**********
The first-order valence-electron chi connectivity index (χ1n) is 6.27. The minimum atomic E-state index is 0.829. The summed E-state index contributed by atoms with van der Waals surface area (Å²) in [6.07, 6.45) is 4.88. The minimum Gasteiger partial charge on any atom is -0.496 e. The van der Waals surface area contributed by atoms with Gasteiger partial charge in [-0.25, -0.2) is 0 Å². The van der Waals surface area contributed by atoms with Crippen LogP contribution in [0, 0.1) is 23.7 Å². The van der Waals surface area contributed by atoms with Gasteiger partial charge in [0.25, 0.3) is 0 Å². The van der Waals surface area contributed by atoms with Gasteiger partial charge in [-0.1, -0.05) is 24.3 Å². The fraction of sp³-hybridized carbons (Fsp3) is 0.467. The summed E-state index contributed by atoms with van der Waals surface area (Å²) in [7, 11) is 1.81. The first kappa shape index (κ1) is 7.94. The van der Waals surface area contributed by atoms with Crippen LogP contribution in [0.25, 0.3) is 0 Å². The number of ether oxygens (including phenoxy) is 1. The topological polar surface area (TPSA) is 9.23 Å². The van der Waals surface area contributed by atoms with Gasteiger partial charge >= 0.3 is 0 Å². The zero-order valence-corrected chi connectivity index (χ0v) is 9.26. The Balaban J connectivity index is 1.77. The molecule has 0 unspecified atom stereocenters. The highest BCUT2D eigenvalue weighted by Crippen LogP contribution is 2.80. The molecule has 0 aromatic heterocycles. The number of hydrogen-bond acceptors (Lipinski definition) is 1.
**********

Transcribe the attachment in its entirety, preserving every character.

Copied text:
The first-order valence-electron chi connectivity index (χ1n) is 6.27. The minimum atomic E-state index is 0.829. The summed E-state index contributed by atoms with van der Waals surface area (Å²) in [6.07, 6.45) is 4.88. The minimum Gasteiger partial charge on any atom is -0.496 e. The van der Waals surface area contributed by atoms with Gasteiger partial charge in [-0.25, -0.2) is 0 Å². The van der Waals surface area contributed by atoms with Crippen LogP contribution in [0, 0.1) is 23.7 Å². The van der Waals surface area contributed by atoms with Gasteiger partial charge in [0.25, 0.3) is 0 Å². The van der Waals surface area contributed by atoms with Gasteiger partial charge in [-0.1, -0.05) is 24.3 Å². The fraction of sp³-hybridized carbons (Fsp3) is 0.467. The summed E-state index contributed by atoms with van der Waals surface area (Å²) in [7, 11) is 1.81. The first kappa shape index (κ1) is 7.94. The van der Waals surface area contributed by atoms with Crippen LogP contribution in [0.25, 0.3) is 0 Å². The number of ether oxygens (including phenoxy) is 1. The topological polar surface area (TPSA) is 9.23 Å². The van der Waals surface area contributed by atoms with Gasteiger partial charge >= 0.3 is 0 Å². The zero-order valence-corrected chi connectivity index (χ0v) is 9.26. The Balaban J connectivity index is 1.77. The molecule has 0 unspecified atom stereocenters. The highest BCUT2D eigenvalue weighted by Crippen LogP contribution is 2.80. The molecule has 0 aromatic heterocycles. The number of hydrogen-bond acceptors (Lipinski definition) is 1.